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How to Winterize Roses in Zone 5

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Roses need help surviving winter months in zone 5. USDA zone 5 has annual minimum temperatures in the range of -10 to -20 degrees Fahrenheit and includes parts of Illinois, Iowa, Missouri and Pennsylvania. To help your roses through the winters in zone 5, start in the fall before any hard freezes occur. When you properly insulate the ground around your roses and protect them from disease and animals, you can enjoy their blooms each spring.

Stop feeding your roses in mid-August. If you continue feeding them, they will develop new growth late in the year that probably would not survive the winter.

Prune long rose canes in late August that might whip around in the wind during the winter and loosen the plant in the ground. All the canes on any particular plant should be approximately the same length. Spray the cuts in the canes with an anti-desiccant made for roses to prevent their drying out.

Rake and remove all the leaves and dead flowers after they have fallen from the roses. Do not use the fallen leaves and flowers as a mulch. A thorough cleaning of the rose patch will reduce the chance that spores from fungal diseases survive the winter near your plants.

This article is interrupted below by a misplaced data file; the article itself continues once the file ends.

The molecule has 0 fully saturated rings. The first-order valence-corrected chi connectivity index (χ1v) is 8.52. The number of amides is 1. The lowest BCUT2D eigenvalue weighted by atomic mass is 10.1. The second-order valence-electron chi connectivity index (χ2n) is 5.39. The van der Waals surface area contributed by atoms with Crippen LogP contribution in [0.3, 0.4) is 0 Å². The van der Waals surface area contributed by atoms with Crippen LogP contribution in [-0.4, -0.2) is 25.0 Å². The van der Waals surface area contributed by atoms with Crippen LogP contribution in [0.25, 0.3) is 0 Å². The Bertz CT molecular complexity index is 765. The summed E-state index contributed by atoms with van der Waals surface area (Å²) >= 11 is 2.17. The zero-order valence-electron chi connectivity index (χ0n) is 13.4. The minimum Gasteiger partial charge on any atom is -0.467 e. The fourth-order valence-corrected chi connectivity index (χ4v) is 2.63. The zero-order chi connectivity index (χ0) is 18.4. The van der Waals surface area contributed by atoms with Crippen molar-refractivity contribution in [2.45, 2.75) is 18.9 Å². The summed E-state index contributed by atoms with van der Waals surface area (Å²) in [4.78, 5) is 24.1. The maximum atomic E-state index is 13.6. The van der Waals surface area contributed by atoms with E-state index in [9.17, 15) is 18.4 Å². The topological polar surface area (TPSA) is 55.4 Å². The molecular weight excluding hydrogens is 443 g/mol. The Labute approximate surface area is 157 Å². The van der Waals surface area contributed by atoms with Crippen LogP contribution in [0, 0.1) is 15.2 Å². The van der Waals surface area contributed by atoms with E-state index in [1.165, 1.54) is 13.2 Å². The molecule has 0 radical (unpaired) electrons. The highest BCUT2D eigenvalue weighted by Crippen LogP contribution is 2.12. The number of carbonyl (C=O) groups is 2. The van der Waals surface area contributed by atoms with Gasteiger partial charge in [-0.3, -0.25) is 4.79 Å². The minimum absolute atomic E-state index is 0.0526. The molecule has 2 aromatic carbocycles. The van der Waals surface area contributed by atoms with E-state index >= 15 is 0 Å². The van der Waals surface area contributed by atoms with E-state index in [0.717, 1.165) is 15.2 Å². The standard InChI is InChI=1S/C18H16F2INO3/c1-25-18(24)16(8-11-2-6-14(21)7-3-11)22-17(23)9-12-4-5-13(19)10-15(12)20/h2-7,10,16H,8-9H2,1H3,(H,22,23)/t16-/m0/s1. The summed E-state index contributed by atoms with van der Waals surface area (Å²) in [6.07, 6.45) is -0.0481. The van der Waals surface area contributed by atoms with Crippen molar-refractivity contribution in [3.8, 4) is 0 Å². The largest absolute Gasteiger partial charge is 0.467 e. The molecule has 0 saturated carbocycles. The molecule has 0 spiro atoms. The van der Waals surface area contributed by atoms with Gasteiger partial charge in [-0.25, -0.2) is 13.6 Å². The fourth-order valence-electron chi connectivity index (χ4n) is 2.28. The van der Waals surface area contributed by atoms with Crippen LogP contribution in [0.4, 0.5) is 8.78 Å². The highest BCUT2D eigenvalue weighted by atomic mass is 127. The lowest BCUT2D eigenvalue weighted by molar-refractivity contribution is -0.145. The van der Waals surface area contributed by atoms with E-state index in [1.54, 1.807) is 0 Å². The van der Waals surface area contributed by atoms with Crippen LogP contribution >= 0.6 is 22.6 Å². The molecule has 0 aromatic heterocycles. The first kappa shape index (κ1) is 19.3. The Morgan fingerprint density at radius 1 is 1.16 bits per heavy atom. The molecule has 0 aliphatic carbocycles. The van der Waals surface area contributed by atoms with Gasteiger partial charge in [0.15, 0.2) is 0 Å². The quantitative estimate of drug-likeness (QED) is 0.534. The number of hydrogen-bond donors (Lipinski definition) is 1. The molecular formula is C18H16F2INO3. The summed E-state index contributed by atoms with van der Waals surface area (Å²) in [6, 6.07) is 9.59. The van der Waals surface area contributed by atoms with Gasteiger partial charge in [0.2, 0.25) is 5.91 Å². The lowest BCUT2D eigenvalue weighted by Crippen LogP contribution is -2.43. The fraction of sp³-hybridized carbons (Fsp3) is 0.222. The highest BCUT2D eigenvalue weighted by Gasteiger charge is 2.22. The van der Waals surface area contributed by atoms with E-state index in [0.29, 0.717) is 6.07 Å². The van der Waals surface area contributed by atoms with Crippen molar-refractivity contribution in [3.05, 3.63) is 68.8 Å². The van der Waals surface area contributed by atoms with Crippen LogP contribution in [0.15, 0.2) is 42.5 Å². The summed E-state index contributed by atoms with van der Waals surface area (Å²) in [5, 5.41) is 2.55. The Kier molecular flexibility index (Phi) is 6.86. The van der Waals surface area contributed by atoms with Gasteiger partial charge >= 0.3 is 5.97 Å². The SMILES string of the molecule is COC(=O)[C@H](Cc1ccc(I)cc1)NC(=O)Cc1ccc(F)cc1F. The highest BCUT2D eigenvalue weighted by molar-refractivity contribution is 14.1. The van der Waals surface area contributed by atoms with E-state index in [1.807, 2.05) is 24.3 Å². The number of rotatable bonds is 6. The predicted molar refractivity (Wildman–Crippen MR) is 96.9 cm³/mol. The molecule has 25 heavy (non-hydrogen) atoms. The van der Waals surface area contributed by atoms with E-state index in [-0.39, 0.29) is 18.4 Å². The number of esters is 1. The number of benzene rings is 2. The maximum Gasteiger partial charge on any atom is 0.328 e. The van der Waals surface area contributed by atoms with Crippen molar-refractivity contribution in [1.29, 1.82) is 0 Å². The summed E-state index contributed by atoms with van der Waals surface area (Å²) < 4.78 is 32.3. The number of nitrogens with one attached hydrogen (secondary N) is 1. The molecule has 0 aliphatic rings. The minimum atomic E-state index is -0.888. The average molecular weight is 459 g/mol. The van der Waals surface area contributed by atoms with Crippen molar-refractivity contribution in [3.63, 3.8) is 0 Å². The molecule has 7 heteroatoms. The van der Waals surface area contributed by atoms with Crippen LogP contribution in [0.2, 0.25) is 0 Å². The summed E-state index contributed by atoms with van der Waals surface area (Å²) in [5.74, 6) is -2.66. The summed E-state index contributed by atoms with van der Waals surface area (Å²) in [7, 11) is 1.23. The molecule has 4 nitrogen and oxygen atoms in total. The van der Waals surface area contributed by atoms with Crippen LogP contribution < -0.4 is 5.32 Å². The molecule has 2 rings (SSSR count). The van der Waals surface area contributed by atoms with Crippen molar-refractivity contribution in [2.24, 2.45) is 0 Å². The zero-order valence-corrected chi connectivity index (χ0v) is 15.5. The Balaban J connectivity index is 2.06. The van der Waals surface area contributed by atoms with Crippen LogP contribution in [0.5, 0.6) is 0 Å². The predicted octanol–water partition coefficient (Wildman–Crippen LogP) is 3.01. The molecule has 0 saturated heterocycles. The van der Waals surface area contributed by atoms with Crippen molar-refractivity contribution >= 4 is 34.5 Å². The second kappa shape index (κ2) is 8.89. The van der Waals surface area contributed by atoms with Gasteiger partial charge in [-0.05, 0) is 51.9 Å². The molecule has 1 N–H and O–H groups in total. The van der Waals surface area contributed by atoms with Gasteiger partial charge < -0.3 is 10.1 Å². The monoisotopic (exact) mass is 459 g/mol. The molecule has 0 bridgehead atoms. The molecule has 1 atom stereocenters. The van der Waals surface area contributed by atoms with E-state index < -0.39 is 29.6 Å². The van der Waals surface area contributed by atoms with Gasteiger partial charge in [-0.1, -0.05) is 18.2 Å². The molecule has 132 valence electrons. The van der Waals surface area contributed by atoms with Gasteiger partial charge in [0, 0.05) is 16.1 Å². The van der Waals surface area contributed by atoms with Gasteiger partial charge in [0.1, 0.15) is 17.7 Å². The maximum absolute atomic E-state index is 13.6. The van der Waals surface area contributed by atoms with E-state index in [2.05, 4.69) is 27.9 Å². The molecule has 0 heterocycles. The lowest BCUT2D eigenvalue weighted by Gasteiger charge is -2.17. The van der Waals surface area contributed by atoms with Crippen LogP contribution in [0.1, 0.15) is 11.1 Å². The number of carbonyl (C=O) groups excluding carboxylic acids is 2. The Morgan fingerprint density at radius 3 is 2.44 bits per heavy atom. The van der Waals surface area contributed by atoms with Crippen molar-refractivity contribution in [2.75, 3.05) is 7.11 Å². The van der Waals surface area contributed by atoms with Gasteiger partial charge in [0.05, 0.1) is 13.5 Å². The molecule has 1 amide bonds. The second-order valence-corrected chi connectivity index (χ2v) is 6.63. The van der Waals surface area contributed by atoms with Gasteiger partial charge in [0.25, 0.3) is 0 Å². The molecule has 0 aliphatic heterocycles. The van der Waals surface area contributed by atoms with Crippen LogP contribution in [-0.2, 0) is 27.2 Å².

Wait until the ground is completely frozen near the beginning of December. Spread 8 to 10 inches of organic mulch over each rose bush to keep the soil frozen. If there are alternate thawings and freezings, the roots can break and become damaged by freezing temperatures. Use pine needles, straw, bark or garden soil for the mulch.

Leave the mulch in place until there is no more danger of hard freezing, usually after late April. Removing the mulch earlier leaves the roses susceptible to cold snaps in the late spring.


Think twice about using Styrofoam rose cone covers. If you do use them, tie the canes together with twine and deploy the cones only later in the year when the weather is quite cold. If there are very sunny days during the winter, they can heat up the roses inside. In this case you will have to open the cones to air out the roses. Roses planted in containers must be brought inside to a basement or storage shed for the winter. In places with extremely harsh winters, some rose growers tie each rose bush in a bundle using non-organic twine. They then dig a trench next to the roses and bend the plants into the trench and cover with the soil they removed to dig the trench. This is a good way to insulate the entire plant, not just the roots.

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